The Securosis Top 6 Tips for Safe Online Holiday Shopping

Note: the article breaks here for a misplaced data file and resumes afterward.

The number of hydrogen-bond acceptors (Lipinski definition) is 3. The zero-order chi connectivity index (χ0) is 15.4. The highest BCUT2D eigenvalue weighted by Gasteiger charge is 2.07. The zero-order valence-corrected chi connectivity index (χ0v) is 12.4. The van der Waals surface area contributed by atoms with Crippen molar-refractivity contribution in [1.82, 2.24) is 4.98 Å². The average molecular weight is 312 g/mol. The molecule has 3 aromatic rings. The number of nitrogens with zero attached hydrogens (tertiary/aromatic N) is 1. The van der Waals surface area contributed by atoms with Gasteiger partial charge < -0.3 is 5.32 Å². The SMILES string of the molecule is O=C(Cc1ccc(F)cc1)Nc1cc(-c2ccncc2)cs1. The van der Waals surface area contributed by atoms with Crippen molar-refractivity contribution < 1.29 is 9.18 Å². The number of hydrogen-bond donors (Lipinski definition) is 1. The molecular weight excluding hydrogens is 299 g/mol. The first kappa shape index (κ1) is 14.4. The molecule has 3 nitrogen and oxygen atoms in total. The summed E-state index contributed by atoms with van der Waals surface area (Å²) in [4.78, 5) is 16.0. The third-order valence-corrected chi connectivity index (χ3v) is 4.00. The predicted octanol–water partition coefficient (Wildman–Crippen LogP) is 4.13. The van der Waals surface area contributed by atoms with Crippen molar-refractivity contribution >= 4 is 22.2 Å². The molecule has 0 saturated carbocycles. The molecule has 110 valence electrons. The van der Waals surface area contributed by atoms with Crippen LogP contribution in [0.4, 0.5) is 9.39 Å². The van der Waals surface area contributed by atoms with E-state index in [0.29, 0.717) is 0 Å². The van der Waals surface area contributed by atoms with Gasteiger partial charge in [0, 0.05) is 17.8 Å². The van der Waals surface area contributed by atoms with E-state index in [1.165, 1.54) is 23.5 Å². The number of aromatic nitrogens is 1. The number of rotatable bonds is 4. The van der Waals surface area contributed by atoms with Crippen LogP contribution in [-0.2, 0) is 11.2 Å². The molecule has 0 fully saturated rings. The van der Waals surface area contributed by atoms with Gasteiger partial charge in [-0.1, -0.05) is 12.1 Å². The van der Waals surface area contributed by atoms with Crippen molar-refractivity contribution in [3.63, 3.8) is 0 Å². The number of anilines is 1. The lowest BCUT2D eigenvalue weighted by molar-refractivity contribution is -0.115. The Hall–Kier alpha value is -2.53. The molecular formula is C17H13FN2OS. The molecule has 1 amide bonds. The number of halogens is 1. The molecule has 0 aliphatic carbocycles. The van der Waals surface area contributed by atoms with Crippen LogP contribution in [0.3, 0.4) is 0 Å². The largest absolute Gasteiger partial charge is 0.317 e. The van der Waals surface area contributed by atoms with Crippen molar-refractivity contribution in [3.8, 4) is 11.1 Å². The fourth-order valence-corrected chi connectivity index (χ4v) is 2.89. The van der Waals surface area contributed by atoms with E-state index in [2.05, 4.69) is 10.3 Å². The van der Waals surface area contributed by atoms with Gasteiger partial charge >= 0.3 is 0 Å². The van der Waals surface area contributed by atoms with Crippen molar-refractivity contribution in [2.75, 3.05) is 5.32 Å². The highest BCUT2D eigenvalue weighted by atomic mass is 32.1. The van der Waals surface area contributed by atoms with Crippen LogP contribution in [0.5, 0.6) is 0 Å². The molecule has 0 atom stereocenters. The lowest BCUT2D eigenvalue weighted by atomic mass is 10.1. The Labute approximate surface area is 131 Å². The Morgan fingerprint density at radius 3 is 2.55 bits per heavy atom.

Yes folks, Black Friday is less than two weeks away and the silly season is upon us. As someone born and bred in good old North Jersey (until I could legally escape), land of honey and shopping malls, this is a time so deeply ingrained into my subconscious that I’ve occasionally found myself sleepwalking around the nearest parking lot, looking for our old wood-paneled station wagon. These days, thanks to the wonder of the Internet, anyone can experience the hustle and bustle of the Paramus malls from the comfort of their own home. And to help keep your shopping experience authentic, there’s no shortage of cheats and thieves ready to yank your painstakingly chosen gifts right out of the virtual trunk of your web browser. Of course they might take your house with it, which, even in Jersey (despite the legends) is somewhat rare. In the spirit of safe and happy holidays, Securosis presents our top 6 tips for safe online shopping, simply presented for the technical or non-technical consumer. Some of these tips also apply to the real world for those of you who just can’t restrain the draw to the mall. Spread the fun, and feel free to post your own tips in the comments. Use a dedicated credit card (or PayPal account) for holiday shopping. Our first tip is also useful for the physical world- still the origin of most credit card fraud. Take your card with the lowest limit and use it exclusively for holiday shopping. Use one you can monitor online, and check the activity daily through the holidays (weekly at a minimum). Make sure it isn’t a debit card, and turn off any automatic payments (so you can dispute any charges before making payments). Keep tracking activity at least weekly for 12 months after the holidays are over, or cancel the card. DON”T USE A DEBIT CARD!!! These don’t have the same protections as credit cards, and you’re responsible for fraudulent charges. As for PayPal, read on to our second tip. Only use credit cards at major online retailers; use a PayPal debit account for smaller shops . Sure, you might get a better deal from, but many smaller retailers don’t follow appropriate security practices. Those hosted with a major service are often okay, but few consumers really want to check the pedigree for specialty shops. Instead, create a dedicated PayPal account that’s not linked to any of your bank accounts or credit cards. Credit it with as much cash as you think you need and use it for those riskier online payments. Worst case, you only lose what’s in that account, and you can easily cancel it anytime. Never, ever, ever ,ever click on ANYTHING in email. It doesn’t matter if your best friend sent you a really good deal in email. It doesn’t matter if it’s your favorite retailer and you’ve always gotten email offers from them. Repeat after me, “I will never click on anything in email.” No special offers. No Ebay member to member emails. No “fraud alerts” to check your account. No nothing. Ever. Nada. Attackers are getting more and more refined in their attacks, some of which are very hard to distinguish from legitimate emails. Spam waves over the holidays are expected to break records this year. When you see an interesting offer in email, and it’s a business you want to deal with, just open your web browser, type in the address manually, and browse to the item, offer, or account area. Email is the single biggest source of online fraud; never click on anything in email! Update your browser- use Firefox 2.0, IE 7, Safari, or Opera. Turn on the highest security settings. Over the past month or so we’ve seen major updates of Firefox and Internet Explorer, both with significant security enhancements. Safari (installed on every Mac) and Opera are also good options. Firefox 2.0 and IE 7 include features to help detect fraudulent sites- if you see a warning, shut down the browser and don’t go back to that site. All of these browsers will ask you before installing any software when you visit a site; when shopping, never allow the site to install anything. Either it’s a fraud or they don’t deserve your business. Most browsers now install with security enabled by default, so we won’t be providing detailed instructions here. Just download them. Now. Then come back and read the rest of this list. We’ll wait. Download and install the Netcraft toolbar if you’re on Windows. This is a free toolbar for Firefox and IE that helps identify phishing sites. Although both browsers include their own anti-phishing technologies (as do many other toolbars), it never hurts to double up during the holiday season. Think of it as the deadbolt lock to enhance the regular lock on your front door. If you don’t want it bothering you all the time, at least use it during your holiday shopping and turn it off later. Keep your antivirus, firewall, antispam, and anti-spyware up to date. I don’t really care which product you use (and truth be told, we don’t really like most of the commercial ones) but as bad as some of these perform they really are essential on a PC. Before the holidays we plan on putting together a list of free, non-geek security tools, but for you non-technical type any of the shrink wrapped major vendors offers at least a modicum of protection. For Windows users, Windows Defender is a good, free additional tool to limit spyware. Right now there’s no known spyware for Macs. These six simple steps won’t stop all fraud, but will significantly reduce both the chances you’ll be a victim, and the damage if you are. Feel free to email them to your friends and family who won’t normally browse a security site like this one. And stay tuned for our non-geek guide to securing a Windows computer for free… Share: